To get less humidity out of the air (cool without dehumidifying) you increase the amount of air.

    For example, if I decrease my airflow to 50 CFM (3.5 lbs of air per minute) the leaving air conditions will be about 70 dry bulb, 69 wet bulb (nearly 95% RH) I can remove about 23 grains of moisture per pound of air per minute, which works out to be about .09 gallons per hour.

    If, however, I increase my flow rate to say 250 CFM the leaving air conditions will be 83 deg F Dry bulb and 78.5 deg F wet bulb (only 78% RH) and no condensation will form (or will evaporate quickly). This is only sensible cooling, no dehumidifying occurs.

    In other words, if you move enough air, unless the air is extremely humid in your house (90% RH or greater), you won't have to deal with any condensation.
     
    Last edited: Aug 4, 2006
  8. Aug 4, 2006 #7

    Integral

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    MIH,
    In LA humidify, therefore the condensation on your coil may be minimal, compared to most places east of Rocky's. Be careful about scoring the copper near the ends, you may lose the seal between the copper an plastic tubes.

    Good Luck!
     
  9. Aug 4, 2006 #8

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    Thanks for the advice, Artman (where the heck have you been, anyway???) and Integral. I am planning to get some more work done on it this weekend. The weather cooled off and I had a big final exam to tackle (just took this morning) so I got a little side-tracked.

    My biggest concern now is that I am going to have excess copper pipe after I finish the winding and I'll need to cut it. I don't have anything to cut the pipe so I might just have to take it down to the hardware store and see if they'll do it for me.
     
  10. Aug 4, 2006 #9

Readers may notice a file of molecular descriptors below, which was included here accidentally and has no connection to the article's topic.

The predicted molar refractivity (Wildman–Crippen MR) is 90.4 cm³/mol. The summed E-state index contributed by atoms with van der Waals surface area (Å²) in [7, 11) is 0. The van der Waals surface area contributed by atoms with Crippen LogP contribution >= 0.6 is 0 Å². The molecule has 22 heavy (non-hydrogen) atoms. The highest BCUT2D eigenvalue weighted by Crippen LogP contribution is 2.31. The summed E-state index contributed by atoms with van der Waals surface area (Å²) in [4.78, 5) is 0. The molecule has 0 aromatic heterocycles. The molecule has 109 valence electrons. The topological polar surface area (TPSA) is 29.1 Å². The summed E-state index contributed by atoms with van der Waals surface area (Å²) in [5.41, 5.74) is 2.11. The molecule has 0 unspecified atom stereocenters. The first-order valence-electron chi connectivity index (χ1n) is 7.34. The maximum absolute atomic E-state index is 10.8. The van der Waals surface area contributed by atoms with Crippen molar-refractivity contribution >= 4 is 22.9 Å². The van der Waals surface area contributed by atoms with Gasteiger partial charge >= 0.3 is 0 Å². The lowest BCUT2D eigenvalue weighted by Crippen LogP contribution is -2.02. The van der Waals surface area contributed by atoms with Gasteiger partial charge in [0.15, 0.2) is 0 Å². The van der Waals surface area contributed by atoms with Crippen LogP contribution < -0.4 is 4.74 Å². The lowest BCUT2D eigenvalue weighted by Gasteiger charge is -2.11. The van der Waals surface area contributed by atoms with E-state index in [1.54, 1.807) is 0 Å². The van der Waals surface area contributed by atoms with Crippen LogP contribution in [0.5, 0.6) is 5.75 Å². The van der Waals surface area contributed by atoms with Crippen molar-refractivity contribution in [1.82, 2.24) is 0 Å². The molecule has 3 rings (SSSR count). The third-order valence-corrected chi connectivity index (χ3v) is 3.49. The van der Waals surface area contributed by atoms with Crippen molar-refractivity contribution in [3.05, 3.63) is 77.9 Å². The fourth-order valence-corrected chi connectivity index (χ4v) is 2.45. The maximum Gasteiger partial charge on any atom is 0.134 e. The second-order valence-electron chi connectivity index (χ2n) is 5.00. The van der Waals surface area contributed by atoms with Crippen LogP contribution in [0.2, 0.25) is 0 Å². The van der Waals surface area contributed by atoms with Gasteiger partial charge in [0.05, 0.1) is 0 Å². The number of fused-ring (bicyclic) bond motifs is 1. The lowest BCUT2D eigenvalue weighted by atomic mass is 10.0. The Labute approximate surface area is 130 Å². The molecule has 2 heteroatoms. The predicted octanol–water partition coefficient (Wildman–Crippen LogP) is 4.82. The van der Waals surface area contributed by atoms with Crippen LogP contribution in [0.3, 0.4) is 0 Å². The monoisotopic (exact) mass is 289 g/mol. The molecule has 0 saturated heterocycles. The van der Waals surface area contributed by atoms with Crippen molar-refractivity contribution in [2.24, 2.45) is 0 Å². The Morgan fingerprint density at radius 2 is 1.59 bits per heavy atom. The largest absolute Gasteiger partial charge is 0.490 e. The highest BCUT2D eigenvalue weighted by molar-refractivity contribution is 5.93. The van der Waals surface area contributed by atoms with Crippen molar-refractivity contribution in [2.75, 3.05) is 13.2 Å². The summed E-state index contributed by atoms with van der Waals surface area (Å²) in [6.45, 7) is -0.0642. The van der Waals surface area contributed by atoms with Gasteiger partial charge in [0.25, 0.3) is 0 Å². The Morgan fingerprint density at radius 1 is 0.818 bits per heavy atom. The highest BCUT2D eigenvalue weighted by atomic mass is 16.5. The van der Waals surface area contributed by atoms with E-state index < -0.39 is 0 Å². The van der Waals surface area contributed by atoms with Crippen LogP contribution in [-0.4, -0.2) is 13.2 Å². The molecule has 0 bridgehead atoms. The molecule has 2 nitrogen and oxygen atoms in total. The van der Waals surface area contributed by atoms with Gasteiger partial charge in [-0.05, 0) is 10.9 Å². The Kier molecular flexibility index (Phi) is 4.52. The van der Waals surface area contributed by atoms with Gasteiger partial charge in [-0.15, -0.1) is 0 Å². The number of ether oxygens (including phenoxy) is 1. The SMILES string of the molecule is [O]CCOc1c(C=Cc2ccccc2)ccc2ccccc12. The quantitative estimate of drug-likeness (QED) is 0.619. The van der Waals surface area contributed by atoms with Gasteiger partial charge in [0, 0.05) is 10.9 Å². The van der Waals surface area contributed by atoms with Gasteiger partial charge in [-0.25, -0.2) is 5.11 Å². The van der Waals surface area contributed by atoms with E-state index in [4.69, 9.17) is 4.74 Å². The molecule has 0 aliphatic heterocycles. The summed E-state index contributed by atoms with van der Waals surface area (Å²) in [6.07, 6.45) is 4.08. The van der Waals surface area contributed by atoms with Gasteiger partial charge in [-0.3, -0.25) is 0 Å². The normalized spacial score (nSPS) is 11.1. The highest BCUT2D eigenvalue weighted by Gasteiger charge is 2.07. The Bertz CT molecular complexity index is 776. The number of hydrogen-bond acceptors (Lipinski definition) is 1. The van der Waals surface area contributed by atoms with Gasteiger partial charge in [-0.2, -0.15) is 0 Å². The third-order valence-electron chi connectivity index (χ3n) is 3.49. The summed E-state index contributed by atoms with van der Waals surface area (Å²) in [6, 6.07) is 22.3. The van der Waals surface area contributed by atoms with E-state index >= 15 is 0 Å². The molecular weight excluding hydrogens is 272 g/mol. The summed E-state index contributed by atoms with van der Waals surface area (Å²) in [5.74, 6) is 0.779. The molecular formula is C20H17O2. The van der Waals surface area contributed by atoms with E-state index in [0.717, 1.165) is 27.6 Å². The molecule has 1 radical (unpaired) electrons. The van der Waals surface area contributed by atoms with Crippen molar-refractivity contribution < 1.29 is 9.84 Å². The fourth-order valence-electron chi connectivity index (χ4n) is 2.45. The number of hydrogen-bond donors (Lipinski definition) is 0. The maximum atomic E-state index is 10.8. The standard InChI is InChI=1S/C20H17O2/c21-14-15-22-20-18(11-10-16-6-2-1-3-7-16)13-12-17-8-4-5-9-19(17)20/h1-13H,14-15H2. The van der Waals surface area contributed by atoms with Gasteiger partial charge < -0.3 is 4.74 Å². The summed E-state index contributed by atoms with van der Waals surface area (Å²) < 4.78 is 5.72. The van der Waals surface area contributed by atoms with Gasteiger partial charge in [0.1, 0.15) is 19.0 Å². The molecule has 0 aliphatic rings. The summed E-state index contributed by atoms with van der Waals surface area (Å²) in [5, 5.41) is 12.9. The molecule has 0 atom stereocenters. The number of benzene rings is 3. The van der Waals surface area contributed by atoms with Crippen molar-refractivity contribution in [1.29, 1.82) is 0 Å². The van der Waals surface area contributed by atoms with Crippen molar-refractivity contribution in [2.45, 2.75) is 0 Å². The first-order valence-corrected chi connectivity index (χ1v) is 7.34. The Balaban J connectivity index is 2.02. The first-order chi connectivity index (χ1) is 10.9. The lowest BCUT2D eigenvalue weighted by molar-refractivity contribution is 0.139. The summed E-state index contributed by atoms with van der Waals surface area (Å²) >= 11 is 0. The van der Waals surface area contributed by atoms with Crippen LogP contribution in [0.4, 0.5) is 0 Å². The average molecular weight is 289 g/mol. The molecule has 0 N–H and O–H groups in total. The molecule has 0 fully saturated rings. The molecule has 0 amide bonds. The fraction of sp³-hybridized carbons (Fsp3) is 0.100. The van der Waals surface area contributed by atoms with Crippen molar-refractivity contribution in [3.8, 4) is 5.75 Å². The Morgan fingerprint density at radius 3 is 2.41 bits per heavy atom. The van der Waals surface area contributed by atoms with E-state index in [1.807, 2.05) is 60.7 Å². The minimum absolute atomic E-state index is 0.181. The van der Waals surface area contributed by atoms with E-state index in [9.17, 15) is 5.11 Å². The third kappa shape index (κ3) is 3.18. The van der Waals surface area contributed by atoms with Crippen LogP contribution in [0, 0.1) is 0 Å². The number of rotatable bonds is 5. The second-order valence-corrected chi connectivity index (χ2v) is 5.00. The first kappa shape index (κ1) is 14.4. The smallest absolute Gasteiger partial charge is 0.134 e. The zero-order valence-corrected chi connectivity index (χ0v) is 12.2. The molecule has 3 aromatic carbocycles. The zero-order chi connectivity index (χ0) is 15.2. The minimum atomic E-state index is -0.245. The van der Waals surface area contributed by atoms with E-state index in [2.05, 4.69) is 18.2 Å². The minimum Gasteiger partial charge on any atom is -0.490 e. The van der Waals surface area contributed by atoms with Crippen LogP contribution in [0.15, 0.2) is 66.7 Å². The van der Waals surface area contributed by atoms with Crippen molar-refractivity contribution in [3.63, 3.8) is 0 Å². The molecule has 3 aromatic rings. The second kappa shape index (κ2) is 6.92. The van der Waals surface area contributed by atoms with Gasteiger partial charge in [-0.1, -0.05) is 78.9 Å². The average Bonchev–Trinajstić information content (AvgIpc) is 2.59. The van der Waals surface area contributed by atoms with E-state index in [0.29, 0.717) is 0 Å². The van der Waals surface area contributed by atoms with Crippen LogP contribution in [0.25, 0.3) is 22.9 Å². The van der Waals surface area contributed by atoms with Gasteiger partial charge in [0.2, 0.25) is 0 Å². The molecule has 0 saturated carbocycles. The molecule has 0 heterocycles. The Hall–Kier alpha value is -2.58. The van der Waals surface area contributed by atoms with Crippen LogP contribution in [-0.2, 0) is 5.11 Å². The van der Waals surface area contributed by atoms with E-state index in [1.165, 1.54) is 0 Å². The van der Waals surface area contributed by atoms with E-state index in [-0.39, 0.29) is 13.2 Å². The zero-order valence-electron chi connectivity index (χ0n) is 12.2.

Been...:uhh:...me?...:uhh:

    Yeah, you should use a tube cutter so you don't pinch the end shut. Take it to the hardware store. They should be happy to cut the pipe for you. Or go to the dollar store and pick up a cheap hacksaw, it won't be perfect, but it should work for your use, without pinching the pipe too badly.
     
  11. Aug 4, 2006 #10

    berkeman

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    If you can put a little portable refrigerator just outside your window (not inside the room), then you could make a closed-system AC unit by running the copper tubing into the freezer portion of the fridge. That would be a lot better system if you can figure out where to put the small fridge. Like if you have a porch just outside your window (and an outlet oustide on the porch).....
     
  12. Aug 6, 2006 #11

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    Thanks for the suggestion, Berkeman. Only trouble is, I would have to build some sort of platform to hold the fridge outside the window and I think my landlord would have a cow.
     
  13. Aug 6, 2006 #12

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    phew! Just finished the copper coil winding. I had to work slowly as to not to kink the copper. I thought it was easier not to try to unwind the coil as the inventor had done, but to just work naturally with the curve as I attached it. I came out with a bit more coil than I needed so I may just use the copper coil as part of the siphon end until I can get it cut.